Publication Date

Spring 2015

Document Type

Project Summary

Degree Name

Doctor of Education



First Advisor

Jane Rhoades Hudak, Ph.D.

Second Advisor

Stephen H. Wagner, Ph.D.

Third Advisor

John W. Cook, Ph.D.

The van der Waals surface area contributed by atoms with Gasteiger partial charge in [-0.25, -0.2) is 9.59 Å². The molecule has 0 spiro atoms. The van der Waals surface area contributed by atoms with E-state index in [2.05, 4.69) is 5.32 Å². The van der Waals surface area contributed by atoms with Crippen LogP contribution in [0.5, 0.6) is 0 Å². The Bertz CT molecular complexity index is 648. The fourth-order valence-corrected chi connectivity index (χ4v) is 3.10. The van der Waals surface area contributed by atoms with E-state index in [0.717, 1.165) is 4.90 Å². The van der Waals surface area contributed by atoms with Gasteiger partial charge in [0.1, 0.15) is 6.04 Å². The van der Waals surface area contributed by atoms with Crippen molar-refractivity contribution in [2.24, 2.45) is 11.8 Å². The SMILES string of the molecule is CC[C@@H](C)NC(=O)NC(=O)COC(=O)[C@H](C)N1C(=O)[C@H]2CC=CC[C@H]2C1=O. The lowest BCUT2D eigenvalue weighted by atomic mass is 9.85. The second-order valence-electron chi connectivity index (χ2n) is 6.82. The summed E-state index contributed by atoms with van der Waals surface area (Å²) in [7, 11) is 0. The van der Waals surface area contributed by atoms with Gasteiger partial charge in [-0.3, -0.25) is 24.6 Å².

The issue of posttraumatic stress disorder (PTSD) following combat deployment among American military veterans has created significant barriers to successful reintegration. However, positive outcomes also exist in the form of posttraumatic growth. The purpose of this study was to examine Posttraumatic Growth in U.S. military combat veterans by identifying significant relationships among variables leading to successful reintegration of military personnel within the community following combat deployment. Participants in this correlational study included a total of 50 military combat veterans from various eras of conflict. Participants completed a survey battery containing the PTSD Checklist (PCLM), Combat Exposure Scale (CES), Post Deployment Social Support Scale (PDSSS), and Posttraumatic Growth Inventory (PTGI). Pearson Product Moment correlations were used to examine the relationship among these interval-level variables to gain a clearer understanding of the relationship between Post Traumatic Growth and positive reintegration. Results show there was a highly significant, negative relationship between scores on the Post Deployment Social Support Scale (PDSSS) and those on the PTSD Checklist (PCLM) (r = -.42,p < .01). There was also a highly significant, positive correlation between mean scores on the Combat Exposure Scale (CES) and mean scores on the PTSD Checklist (PCLM) (r = .388,p < .01). Implications are that increases in the participants' perceived level of emotional sustenance and instrumental assistance from family, friends, and individuals within the community are associated with lower perceived levels of severity of PTSD symptoms. In addition, as the IV level of wartime stressors experienced by combatant's increases, so do the perceived levels of severity of PTSD symptoms. This research is expected to be a catalyst for future research targeted at creating positive reintegration opportunities for military personnel following combat deployment.